For generations Americans reveled in acres upon acres of massive motor vehicle assembly plants, ever taller skyscrapers, enormous dams, and longer bridge spans. I never ceased being in awe of America’s industrial might in the 1950s as I drove along the south shore of Lake Michigan toward Chicago, passing one huge steel mill complex after another. But running parallel, starting in the early postwar years, was a growing view that ever larger and more resource intensive production had an upside limit. I recall walking the streets of downtown Pittsburgh in the late 1950s with coke oven ash crunching under my feet. Pollution and the environment were terms that rarely captured public attention, but that was about to change.
In the years immediately following World War II, belching smoke stacks were symbols of industrial progress. I remember pondering in my youth where all the waste from the coal emitted from our chimneys ended up. I assumed, as did most of my acquaintances, that big blue skies and deep blue seas had an unlimited ability to absorb and cleanse. It was never true of course; industrial production imposed unpriced externalities on society. Industrial polluters were getting the services of waste disposal for “free.” But industrial progress was very high on the nation’s agenda, and pollution was inexorably tied to progress, hence tolerated. The same view appears to be held widely in modern-day China, although it may be changing.
In 1962, biologist Rachel Carson’s Silent Spring detailed the effect of the widely used pesticide DDT and other chemicals on the environment. Largely as a result, the Environmental Protection Agency (EPA) was born in 1970. A couple of years later, the Club of Rome commissioned a book, The Limits of Growth, evaluating the ever-larger consumption of the world’s raw materials and speculating about possible future chronic shortages and inflationary imbalances. That forecast did not materialize, but the notion of ever greater waste creation from economic growth fueled by ever more humungous structures and physical goods remained.
No doubt, the emergence of the environmental movement led to some shift in tastes away from ever greater material consumption and especially away from consumption most likely to result in a degradation of the natural environment. This likely provided some spur to the downsizing of real output. But by far the more important factor driving down the physical component of output and driving up the conceptual content of output was the discovery of the electrical properties of silicon chips and the development of the integrated circuit. This technological development and all the innovations that followed in its wake revolutionized the structure of advanced economies. The fabrication of integrated circuits required negligible quantities of physical materials such as silicon, a natural resource in widespread abundance.
The discovery of the electrical properties of silicon and transistors created a world in which the creation of economic value has shifted dramatically toward conceptual and impalpable values, with decidedly less reliance on physical heft.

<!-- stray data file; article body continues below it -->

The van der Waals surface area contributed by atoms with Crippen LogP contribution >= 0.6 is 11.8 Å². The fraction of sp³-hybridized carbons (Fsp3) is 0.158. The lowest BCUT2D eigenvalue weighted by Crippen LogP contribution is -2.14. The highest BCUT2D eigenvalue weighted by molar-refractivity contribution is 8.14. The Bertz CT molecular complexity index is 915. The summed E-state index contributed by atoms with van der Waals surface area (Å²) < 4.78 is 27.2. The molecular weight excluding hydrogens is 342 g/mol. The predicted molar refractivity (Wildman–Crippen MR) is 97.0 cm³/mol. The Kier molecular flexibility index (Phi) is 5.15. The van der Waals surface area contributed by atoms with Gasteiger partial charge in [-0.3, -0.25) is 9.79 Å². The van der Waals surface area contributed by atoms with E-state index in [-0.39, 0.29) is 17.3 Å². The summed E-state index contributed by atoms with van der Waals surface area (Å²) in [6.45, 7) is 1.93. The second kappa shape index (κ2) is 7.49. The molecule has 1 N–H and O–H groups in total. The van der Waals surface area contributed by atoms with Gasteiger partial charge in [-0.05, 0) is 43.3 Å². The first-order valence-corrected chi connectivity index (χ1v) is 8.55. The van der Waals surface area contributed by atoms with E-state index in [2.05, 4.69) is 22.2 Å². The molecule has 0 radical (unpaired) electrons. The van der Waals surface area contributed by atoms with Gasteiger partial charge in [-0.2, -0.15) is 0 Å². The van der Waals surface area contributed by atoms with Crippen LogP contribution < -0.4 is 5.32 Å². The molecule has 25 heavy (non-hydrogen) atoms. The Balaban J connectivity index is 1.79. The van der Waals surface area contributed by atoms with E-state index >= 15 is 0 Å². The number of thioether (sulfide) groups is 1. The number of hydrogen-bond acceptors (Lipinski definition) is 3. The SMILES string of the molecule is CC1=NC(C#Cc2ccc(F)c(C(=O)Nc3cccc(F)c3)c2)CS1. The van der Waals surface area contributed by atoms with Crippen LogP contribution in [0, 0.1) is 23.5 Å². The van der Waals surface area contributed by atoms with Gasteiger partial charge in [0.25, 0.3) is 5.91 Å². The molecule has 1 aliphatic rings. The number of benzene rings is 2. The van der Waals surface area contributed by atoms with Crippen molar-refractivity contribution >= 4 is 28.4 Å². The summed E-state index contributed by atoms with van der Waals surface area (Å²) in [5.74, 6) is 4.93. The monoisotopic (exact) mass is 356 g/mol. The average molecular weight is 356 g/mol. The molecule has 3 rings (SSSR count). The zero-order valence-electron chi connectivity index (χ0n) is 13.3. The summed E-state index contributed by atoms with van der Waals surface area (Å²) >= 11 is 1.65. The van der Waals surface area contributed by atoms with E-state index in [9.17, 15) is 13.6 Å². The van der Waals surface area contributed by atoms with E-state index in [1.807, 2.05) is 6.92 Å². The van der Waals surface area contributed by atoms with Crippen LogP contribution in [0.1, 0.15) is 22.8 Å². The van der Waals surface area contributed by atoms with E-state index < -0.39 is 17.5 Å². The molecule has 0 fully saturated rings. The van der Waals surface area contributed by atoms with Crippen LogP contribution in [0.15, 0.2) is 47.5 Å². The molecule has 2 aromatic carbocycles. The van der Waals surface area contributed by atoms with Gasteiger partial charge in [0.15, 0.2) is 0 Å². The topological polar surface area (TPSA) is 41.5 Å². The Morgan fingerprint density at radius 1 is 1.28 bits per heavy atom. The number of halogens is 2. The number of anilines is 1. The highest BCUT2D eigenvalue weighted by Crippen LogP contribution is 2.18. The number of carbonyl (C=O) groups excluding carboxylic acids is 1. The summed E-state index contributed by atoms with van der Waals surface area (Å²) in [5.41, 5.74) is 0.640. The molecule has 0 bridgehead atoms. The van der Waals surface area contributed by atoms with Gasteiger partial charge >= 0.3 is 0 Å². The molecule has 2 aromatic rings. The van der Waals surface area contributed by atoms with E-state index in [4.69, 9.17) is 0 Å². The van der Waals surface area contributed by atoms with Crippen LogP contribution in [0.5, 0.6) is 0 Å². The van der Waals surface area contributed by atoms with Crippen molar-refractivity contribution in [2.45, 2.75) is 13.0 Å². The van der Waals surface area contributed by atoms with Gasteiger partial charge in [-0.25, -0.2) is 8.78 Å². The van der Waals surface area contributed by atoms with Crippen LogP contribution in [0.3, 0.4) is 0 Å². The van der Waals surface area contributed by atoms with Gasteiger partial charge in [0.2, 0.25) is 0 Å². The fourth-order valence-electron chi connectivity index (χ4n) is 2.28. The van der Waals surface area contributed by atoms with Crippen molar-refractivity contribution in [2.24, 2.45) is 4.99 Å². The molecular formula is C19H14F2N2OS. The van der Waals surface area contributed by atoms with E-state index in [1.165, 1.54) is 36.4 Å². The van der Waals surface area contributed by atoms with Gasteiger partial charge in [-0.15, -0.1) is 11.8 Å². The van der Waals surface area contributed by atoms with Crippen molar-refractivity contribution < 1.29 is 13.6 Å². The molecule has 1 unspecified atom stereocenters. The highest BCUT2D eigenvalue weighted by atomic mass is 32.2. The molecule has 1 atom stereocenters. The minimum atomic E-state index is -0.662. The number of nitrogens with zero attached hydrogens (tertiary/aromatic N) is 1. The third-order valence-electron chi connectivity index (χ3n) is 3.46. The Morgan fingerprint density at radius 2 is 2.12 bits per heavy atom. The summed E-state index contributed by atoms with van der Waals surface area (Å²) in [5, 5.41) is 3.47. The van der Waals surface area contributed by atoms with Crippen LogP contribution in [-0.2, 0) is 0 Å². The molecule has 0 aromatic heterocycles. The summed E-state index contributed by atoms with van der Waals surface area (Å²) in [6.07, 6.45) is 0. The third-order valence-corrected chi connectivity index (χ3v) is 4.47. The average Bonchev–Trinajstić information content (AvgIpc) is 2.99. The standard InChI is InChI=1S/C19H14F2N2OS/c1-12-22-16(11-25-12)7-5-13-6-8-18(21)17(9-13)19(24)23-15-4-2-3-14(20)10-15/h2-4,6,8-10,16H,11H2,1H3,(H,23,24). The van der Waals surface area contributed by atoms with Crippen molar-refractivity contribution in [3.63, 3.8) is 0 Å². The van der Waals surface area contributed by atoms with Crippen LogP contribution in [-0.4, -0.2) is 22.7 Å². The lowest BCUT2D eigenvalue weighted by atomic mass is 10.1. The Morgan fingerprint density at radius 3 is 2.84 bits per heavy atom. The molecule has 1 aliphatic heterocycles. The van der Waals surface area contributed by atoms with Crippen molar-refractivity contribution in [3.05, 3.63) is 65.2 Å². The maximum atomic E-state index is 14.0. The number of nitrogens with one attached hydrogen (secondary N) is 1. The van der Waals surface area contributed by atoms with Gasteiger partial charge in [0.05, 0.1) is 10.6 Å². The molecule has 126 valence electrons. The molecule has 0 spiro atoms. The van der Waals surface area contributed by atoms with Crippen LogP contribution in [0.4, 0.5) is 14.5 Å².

Three quarters of a century ago, our radios were bulky and activated by large vacuum tubes. Years later, owing to the insights that followed from modern electronics, the same function was served by pocket-sized transistor packs. Today we have iPhones that also serve as cameras, flashlights, GPS, portable media players, and docks for a seemingly endless (and growing) list of applications, all in a small handheld device. Moreover, there were other significant technological downsizing developments well beyond the silicon chip. Metal beverage cans are now rolled to thinner tolerances than was conceivable decades ago. Lightweight fiber optics replaced vast tonnages of copper. Space-heating technology enabled reduction in the fabric weight of apparel because people didn’t need to wear warm clothes indoors. Advances in architecture and engineering, and the development and use of lighter but stronger materials, now give us the same working space in newer buildings with far less concrete and steel tonnage than was required decades ago.
Even the physical quantity of goods consumed in creating economic services has been affected. Financial transactions that historically were buttressed with reams of paper are now memorialized electronically. The transportation services industry now moves more goods with greater convenience, while consuming substantially less fuel per ton mile of transportation.
The considerable increase in the economic well-being of most advanced nations in recent decades has come about without much change in the bulk or weight of their gross domestic products. The weight of nonfuel raw materials that are consumed in the United States has not been growing measurably since the late 1970s, with raw tonnages no greater today than they were three or four decades ago. Further, the consumption of these materials per million dollars of real GDP shows a significant downtrend beginning in the 1960s (see charts below). This means that increases in the conceptual components of GDP—that is, those components reflecting advances in knowledge and ideas—explain almost all of the rise in real GDP in the United States, and presumably elsewhere in the industrial world. Services, at constant prices, however, with no physical weight, are roughly the same share of real GDP as they were in 1949, and hence have contributed only modestly to downsizing. The brunt of the change has been in the downsizing of goods. I will elaborate more on this subject next month.